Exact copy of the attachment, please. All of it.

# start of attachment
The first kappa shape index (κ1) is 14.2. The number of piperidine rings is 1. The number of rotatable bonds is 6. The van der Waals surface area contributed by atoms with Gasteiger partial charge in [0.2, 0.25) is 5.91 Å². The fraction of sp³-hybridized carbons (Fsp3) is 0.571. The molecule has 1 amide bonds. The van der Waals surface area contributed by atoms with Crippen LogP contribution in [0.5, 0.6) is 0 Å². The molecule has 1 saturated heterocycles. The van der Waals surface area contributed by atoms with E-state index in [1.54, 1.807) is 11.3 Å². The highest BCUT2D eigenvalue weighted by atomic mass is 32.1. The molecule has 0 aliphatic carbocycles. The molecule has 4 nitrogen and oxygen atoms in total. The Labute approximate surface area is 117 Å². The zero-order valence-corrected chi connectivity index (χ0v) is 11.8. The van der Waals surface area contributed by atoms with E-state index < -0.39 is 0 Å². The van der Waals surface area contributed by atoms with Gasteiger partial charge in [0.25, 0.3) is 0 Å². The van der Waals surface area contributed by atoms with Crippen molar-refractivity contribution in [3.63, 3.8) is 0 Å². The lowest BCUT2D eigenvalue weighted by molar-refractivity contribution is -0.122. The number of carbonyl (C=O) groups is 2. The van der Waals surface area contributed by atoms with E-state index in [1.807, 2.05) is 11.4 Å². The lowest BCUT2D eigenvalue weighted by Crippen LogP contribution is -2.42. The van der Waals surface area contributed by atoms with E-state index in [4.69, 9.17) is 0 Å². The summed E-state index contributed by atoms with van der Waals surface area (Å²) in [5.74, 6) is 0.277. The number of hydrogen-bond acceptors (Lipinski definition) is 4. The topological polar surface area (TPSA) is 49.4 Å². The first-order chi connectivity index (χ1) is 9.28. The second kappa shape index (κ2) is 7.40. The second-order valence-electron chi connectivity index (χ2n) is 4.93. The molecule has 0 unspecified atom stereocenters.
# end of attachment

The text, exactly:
The first kappa shape index (κ1) is 14.2. The number of piperidine rings is 1. The number of rotatable bonds is 6. The van der Waals surface area contributed by atoms with Gasteiger partial charge in [0.2, 0.25) is 5.91 Å². The fraction of sp³-hybridized carbons (Fsp3) is 0.571. The molecule has 1 amide bonds. The van der Waals surface area contributed by atoms with Crippen LogP contribution in [0.5, 0.6) is 0 Å². The molecule has 1 saturated heterocycles. The van der Waals surface area contributed by atoms with E-state index in [1.54, 1.807) is 11.3 Å². The highest BCUT2D eigenvalue weighted by atomic mass is 32.1. The molecule has 0 aliphatic carbocycles. The molecule has 4 nitrogen and oxygen atoms in total. The Labute approximate surface area is 117 Å². The zero-order valence-corrected chi connectivity index (χ0v) is 11.8. The van der Waals surface area contributed by atoms with E-state index < -0.39 is 0 Å². The van der Waals surface area contributed by atoms with Gasteiger partial charge in [0.25, 0.3) is 0 Å². The van der Waals surface area contributed by atoms with Crippen molar-refractivity contribution in [3.63, 3.8) is 0 Å². The lowest BCUT2D eigenvalue weighted by molar-refractivity contribution is -0.122. The number of carbonyl (C=O) groups is 2. The van der Waals surface area contributed by atoms with E-state index in [1.807, 2.05) is 11.4 Å². The lowest BCUT2D eigenvalue weighted by Crippen LogP contribution is -2.42. The van der Waals surface area contributed by atoms with E-state index in [4.69, 9.17) is 0 Å². The summed E-state index contributed by atoms with van der Waals surface area (Å²) in [5.74, 6) is 0.277. The number of hydrogen-bond acceptors (Lipinski definition) is 4. The topological polar surface area (TPSA) is 49.4 Å². The first-order chi connectivity index (χ1) is 9.28. The second kappa shape index (κ2) is 7.40. The second-order valence-electron chi connectivity index (χ2n) is 4.93. The molecule has 0 unspecified atom stereocenters.